Taco ‘Bout It: Virtuality
by Taco Olmstead
photo by Roger Gupta
In our world today, we are more connected now than ever, but some days I feel more disconnected from people, from life, than I ever have before. I grew up in a world without cellphones, without social media. It would take days, sometimes weeks before being able to get a hold of someone. I can remember writing letters, with a pen and paper, to my good friends while they were away at summer camp. I would watch sunsets, blazing with golden orange and magenta hues, thinking of my loved ones, those close to me, reflecting on my relationships with them. Now, I find myself staring at my phone screen as the sun passes, alone and wondering why I never noticed.
Days pass, evenings move forward, caught up in a whirlwind of electronic communication. I can remember walking through a student lounge a few years back, and took note of the activity there. When I was in college these areas were so full of dialogue, conversation, intellectual exchanges and social commentary enveloped the space. This time though, the only commentary occurred through Bluetooth headsets and necks craned downward into abysmal electronic screens. There was no interaction and all of the chatter was void of depth, meaning and humanity. You find a date on tinder now, rather than just saying “hello”.
I recall music venues and concert halls, when every stranger welcomed another with a hug or a handshake, a smile to let you know you were welcome. Now you’re lucky if you get a smile from the promoter passing out fliers. You go to the merch table and the attendant is lost in emails, Facebook and snapchat.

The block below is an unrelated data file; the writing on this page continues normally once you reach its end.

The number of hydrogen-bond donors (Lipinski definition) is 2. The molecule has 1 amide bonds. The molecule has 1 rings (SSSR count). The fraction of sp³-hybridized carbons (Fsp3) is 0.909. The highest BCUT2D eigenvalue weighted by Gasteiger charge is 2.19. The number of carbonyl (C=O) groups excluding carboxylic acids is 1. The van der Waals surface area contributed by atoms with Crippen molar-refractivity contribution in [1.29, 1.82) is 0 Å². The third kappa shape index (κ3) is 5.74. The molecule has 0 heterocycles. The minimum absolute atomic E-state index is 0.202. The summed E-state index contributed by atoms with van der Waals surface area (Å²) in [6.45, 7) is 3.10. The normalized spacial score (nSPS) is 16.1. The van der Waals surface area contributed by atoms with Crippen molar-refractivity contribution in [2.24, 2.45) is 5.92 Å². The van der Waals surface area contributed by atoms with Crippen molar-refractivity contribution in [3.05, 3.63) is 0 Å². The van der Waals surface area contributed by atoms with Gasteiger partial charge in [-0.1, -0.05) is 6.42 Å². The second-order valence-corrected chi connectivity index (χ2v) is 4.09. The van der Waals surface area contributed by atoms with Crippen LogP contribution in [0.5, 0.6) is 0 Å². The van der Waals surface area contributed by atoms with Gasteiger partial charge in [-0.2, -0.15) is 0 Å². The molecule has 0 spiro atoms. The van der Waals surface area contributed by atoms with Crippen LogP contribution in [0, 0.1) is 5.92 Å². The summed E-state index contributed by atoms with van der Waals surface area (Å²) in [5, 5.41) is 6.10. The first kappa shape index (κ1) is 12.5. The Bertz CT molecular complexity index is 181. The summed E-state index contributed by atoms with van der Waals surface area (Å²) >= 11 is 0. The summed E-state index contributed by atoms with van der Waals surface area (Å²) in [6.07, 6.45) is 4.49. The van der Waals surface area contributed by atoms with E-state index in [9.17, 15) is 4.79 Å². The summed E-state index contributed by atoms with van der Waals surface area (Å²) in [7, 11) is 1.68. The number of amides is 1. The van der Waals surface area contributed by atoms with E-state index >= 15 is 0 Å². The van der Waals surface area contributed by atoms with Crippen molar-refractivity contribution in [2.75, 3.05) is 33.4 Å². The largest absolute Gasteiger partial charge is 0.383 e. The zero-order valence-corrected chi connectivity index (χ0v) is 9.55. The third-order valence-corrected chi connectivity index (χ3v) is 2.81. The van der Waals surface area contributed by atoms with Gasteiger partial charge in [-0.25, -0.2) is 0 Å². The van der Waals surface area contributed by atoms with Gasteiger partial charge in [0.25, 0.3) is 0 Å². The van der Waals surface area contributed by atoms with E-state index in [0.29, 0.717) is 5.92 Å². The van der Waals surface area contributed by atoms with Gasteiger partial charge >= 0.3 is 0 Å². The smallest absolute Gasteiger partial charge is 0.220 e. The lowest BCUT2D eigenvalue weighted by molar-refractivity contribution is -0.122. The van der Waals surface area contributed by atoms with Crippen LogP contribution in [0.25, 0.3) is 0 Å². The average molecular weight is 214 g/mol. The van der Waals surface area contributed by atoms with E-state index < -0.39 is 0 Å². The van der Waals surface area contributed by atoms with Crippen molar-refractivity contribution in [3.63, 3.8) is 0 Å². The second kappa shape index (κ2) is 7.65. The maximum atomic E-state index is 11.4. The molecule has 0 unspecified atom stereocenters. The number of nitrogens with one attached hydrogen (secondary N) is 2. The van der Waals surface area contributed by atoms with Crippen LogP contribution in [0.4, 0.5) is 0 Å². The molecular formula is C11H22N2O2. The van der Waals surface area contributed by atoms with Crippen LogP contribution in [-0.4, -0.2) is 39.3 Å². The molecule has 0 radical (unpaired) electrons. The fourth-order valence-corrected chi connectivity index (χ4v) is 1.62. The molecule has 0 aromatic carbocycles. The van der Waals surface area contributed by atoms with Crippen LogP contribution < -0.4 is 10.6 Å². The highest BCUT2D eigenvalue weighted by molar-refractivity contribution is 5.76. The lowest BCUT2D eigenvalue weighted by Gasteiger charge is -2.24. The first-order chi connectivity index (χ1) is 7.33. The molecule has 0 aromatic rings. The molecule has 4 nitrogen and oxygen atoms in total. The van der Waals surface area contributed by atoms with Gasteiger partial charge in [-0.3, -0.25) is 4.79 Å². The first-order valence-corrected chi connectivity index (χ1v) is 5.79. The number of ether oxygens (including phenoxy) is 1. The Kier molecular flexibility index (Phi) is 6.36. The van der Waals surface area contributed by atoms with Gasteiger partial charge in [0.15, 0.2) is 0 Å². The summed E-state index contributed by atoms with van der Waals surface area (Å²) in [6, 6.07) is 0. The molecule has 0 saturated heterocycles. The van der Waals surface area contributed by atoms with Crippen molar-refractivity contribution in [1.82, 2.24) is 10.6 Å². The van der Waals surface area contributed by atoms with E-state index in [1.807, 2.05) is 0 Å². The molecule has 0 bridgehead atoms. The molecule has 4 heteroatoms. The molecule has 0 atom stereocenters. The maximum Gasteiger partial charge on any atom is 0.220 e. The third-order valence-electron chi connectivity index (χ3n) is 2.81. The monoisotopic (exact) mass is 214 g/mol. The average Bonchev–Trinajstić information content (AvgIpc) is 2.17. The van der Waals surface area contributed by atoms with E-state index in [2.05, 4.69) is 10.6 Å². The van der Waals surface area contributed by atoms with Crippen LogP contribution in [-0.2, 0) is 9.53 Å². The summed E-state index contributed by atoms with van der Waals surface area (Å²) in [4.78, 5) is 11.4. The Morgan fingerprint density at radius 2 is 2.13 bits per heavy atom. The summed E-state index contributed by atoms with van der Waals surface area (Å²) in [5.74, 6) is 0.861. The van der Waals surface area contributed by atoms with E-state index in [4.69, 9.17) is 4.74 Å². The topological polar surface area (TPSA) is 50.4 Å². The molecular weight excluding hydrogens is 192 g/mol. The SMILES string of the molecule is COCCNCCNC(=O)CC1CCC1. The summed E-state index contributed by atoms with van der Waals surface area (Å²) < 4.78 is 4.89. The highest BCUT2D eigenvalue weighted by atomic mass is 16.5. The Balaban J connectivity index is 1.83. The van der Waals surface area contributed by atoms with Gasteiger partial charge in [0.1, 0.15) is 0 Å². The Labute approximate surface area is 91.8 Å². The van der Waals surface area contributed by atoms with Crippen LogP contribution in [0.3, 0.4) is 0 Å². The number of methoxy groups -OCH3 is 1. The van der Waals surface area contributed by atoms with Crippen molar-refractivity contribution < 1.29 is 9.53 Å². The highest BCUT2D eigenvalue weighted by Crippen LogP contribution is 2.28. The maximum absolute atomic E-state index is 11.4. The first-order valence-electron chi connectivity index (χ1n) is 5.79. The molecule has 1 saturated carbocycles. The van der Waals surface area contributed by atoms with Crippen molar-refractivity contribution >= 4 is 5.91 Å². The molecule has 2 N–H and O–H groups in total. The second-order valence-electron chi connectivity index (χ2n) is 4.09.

At festivals, the music plays all night long, the folks you camp next to, you rarely talk to and the camping areas are more a wasteland than a community. I long for the days when the music stopped at 3am and everyone went back to their campsites, and the real fun began! The pickers circled round and the drum circles began to thrum and amid the cacophony of it all, laughter permeated the air as jokes and catchphrases were launched from one camp to another.
Our minds reel now with information disseminated through our Facebook feeds. Is it all a conspiracy? Will I be gunned down by ISIS? Should I be carrying a gun? Is the government coming for me? Is my neighbor an alien? Am I too fat? Am I too thin? Should I even post that I am having suicidal thoughts and am falling apart inside, because even if I do, would anyone who matters even notice?
I am amazed at the technology available to each of us in our world today. I am blessed for having the entire contents of a library resting firmly in my hand. I have the ability to have any question answered at the touch of a button. I can fix my car, find a recipe, count my calories, find an old friend, tell my loved ones I miss them, all with one device. I can work from wherever I am, I can make spreadsheets and balance budgets, transfer monies and purchase stocks while in the front row of my favorite venue while my favorite band plays my favorite song, while I work.
I can put that device in my pocket. I can hug a stranger, smile at a friend, carry a conversation at a merch booth. I can thank the promoter, laugh with my lover, catch the eye of a lady and say “hello”. Then, at the end of my evening, back in my abode, retrieve my device left off where I began.
This is my challenge to you, to those who have taken the time to read these words, turn it all off! Take time every day to unplug from your virtual selves and spend some time here, now, and let people know you are present. At the end of this life, we will reflect on the time we spent and how we spent it. We will wish for more time with sunsets, with friends, with strangers and the time we could have spent with them, rather than here, in this virtual world.